First, the debate is centered on one sole topic. No flashing loaded questions onto candidates at random, but a theme for the debate to revolve around. UAA’s debate focused on the PFD; primary debates could hold each debate on a prominent issue in politics. Imagine candidates having a full-length discussion around health in which candidates had to defend the full complexity of their stance, rather than a two-minute response on a few dozen questions. Think of a resolution such as “The United States adopt a single-payer health care system,” where candidates drill into the evidence behind a solution. This would encourage them to develop arguments, push candidates on their responses to particular problems or quirks and relay a better understanding of their intentions to the public. People focus and learn more when discussions have purpose; debates are no exception.
Second, the moderator is not a media or political personality. Remember this: at the end of the day, large news corporations like Fox and CNN are focused on profit. If a channel is going to occupy a dozen hours of airtime for a few primary debates, they want viewers and attention. What better way to get that than asking low-ball, baity questions and pitting candidates against each other?
The second set of Democratic debates this year perfectly embody the problem of media moderators. At multiple times during the first debate, moderators directly asked candidates to address an attack made on them by another candidate to try and get them to spar. To be clear, there’s nothing wrong with encouraging candidates to engage with each other. However, there’s a difference between attempting to genuinely distinguish policy positions and philosophy and stirring the pot. The solution is simple: independent moderators without an incentive to conduct debates for the purpose of viewership. I’d rather less people watch debates if it means the people who tune in are actually learning and thinking.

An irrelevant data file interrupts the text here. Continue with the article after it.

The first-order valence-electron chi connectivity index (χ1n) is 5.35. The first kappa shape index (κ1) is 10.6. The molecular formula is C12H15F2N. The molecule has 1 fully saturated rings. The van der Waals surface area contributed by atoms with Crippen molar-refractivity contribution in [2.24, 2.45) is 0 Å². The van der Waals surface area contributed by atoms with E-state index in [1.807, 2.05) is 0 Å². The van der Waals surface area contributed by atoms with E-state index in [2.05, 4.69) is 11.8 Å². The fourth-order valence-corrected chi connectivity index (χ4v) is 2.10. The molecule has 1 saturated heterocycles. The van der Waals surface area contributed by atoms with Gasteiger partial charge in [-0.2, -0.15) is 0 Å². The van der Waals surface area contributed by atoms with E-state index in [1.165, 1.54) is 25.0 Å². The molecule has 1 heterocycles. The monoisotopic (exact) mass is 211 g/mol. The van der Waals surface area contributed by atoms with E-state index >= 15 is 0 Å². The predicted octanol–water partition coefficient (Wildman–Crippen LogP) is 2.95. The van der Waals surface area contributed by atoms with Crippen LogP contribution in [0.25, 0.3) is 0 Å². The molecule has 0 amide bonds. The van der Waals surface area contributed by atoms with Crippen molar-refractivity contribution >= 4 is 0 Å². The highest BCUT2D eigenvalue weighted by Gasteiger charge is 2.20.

Finally, an added feature to be included — and perhaps the most important of all — is to lengthen speech times. Of course, you can’t do this with 20 candidates. There’s a couple ways you could play with the format to achieve parity. Debates could be sectioned off into three-to-four debates, with participating candidates teaming up to argue for or against the position. Again, debates around campus provide a good measure for how well this would facilitate depth. UAA’s Cabin Fever Debates throw four debaters onto each side of a topic and allow them to dive deep.
This feature alone would dramatically improve the quality of debates. The central purpose of debate is to promote engagement. Right now, candidates are competing for limited time and attention in a filthy race to the bottom. We could do better by encouraging them to interact with each other and genuinely address the nuance these topics deserve.
Simply put, the American public deserves better debate. The best thing we can do as a democracy is to make changes to our shameful primary debate format that bring us together to learn and deliberate about our future. Instead of tuning in to political cage matches, let’s bring our primary debates out of the dark and into an era of enlightened discourse.